He was searching for a way to combine chemistry and law when one of his Indiana University professors provided it: “Go into patent law.” And so he did.

From 1967 to 1970, at night Killworth studied at George Washington University in D.C., and during the day he worked as an assistant patent examiner at the Patent Office. It was a good job, but what Killworth remembers most is that he worked with a lot of hyper-intelligent, borderline odd people.

“One guy would only walk in straight lines,” he remembers. “If there was a curb or a curved divider or something, he wouldn’t take the curve around it. He would stop, do a 90-degree turn, walk a distance, do another 90-degree turn, and go around the object that he was trying to get around.”

Peculiarities aside, the patent office job provided valuable preparation for the future attorney. In the patent office, he specialized in chemical coatings and laminations, and today, many of his clients have patent applications in those areas. “What [the patent office job] did do is you got to know what the place looked like, how it worked, what it took to deal with patent examiners,” he says. “So that when you practiced patent law, you did have at least that bit of insider information.”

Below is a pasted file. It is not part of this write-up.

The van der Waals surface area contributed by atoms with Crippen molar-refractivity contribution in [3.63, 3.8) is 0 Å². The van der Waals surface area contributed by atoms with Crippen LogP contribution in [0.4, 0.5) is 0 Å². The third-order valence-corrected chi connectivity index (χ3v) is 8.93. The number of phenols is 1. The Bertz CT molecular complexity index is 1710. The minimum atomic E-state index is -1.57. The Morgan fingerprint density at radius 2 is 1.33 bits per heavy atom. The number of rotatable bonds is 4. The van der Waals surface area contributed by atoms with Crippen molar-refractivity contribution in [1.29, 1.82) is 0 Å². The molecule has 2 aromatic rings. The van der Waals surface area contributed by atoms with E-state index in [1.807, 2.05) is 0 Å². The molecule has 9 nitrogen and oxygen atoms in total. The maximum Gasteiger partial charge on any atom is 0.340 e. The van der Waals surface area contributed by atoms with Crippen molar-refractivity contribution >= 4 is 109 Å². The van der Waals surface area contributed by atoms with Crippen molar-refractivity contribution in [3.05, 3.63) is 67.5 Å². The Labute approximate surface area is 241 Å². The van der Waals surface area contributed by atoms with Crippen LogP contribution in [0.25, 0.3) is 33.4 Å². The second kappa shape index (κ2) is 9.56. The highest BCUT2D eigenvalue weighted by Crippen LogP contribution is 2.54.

His career as a patent examiner got off to an intriguing start, to say the least. “The first patent application I was asked to examine was for an early version of the padded bra, for Playtex,” he says. Why? Because in technical terms, the bra was a “laminated” product, comprising two layers of fabric with coffee-cup style Styrofoam padding in between. “I wanted to reject it as being in the public interest,” he jokes. “From the male perspective, I thought the padded bra was fraud and deception.”

Once he made the switch to law, he found his legal career fulfilled his eclectic needs—his patent law clients have invented everything from zip-lock sandwich bags to anti-schizophrenia pharmaceuticals, not to mention a bevy of clients that specialize in laminations. Interestingly, after four decades in private practice, Killworth says that his career has come full circle. Lately, he has been doing a significant amount of work as an expert witness. Expert, that is, in the workings of the patent office.

“In patent litigation a lot of times when questions of patent office practice and procedure come up they have an expert witness who tells the judge, ‘Here’s what happens in the patent office,’” he says. “That’s probably the best example of where my experience as a patent examiner comes in handy.”

Killworth says there is a logical explanation for his sudden desirability as an expert witness. “There is a brief window where you are old enough and experienced enough to be an expert, but not so old that you’re an old fart,” he chuckles. “Though I’ve got partners who say I’m on the other side of that window.”